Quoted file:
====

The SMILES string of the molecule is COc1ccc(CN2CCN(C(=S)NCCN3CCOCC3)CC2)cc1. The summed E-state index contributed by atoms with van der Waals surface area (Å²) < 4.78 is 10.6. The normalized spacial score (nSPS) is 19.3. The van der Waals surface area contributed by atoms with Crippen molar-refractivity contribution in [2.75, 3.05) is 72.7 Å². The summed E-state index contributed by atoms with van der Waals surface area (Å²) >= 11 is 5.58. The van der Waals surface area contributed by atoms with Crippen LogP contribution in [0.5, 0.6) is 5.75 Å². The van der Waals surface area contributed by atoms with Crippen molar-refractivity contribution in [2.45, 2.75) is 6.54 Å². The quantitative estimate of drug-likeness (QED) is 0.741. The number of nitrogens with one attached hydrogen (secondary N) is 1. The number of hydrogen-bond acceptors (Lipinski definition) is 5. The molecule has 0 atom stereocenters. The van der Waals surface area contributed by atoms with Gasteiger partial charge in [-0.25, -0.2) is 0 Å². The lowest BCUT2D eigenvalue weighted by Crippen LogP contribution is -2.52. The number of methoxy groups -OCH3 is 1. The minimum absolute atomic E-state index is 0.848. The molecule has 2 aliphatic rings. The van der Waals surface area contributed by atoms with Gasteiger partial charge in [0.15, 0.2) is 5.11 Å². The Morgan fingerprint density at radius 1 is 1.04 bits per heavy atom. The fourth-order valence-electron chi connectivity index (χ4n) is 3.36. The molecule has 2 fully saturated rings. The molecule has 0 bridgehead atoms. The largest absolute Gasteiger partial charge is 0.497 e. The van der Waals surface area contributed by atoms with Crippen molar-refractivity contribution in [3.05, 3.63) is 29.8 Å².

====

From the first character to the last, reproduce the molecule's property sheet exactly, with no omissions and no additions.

The SMILES string of the molecule is COc1ccc(CN2CCN(C(=S)NCCN3CCOCC3)CC2)cc1. The summed E-state index contributed by atoms with van der Waals surface area (Å²) < 4.78 is 10.6. The normalized spacial score (nSPS) is 19.3. The van der Waals surface area contributed by atoms with Crippen molar-refractivity contribution in [2.75, 3.05) is 72.7 Å². The summed E-state index contributed by atoms with van der Waals surface area (Å²) >= 11 is 5.58. The van der Waals surface area contributed by atoms with Crippen LogP contribution in [0.5, 0.6) is 5.75 Å². The van der Waals surface area contributed by atoms with Crippen molar-refractivity contribution in [2.45, 2.75) is 6.54 Å². The quantitative estimate of drug-likeness (QED) is 0.741. The number of nitrogens with one attached hydrogen (secondary N) is 1. The number of hydrogen-bond acceptors (Lipinski definition) is 5. The molecule has 0 atom stereocenters. The van der Waals surface area contributed by atoms with Gasteiger partial charge in [-0.25, -0.2) is 0 Å². The lowest BCUT2D eigenvalue weighted by Crippen LogP contribution is -2.52. The number of methoxy groups -OCH3 is 1. The minimum absolute atomic E-state index is 0.848. The molecule has 2 aliphatic rings. The van der Waals surface area contributed by atoms with Gasteiger partial charge in [0.15, 0.2) is 5.11 Å². The Morgan fingerprint density at radius 1 is 1.04 bits per heavy atom. The fourth-order valence-electron chi connectivity index (χ4n) is 3.36. The molecule has 2 fully saturated rings. The molecule has 0 bridgehead atoms. The largest absolute Gasteiger partial charge is 0.497 e. The van der Waals surface area contributed by atoms with Crippen molar-refractivity contribution in [3.05, 3.63) is 29.8 Å².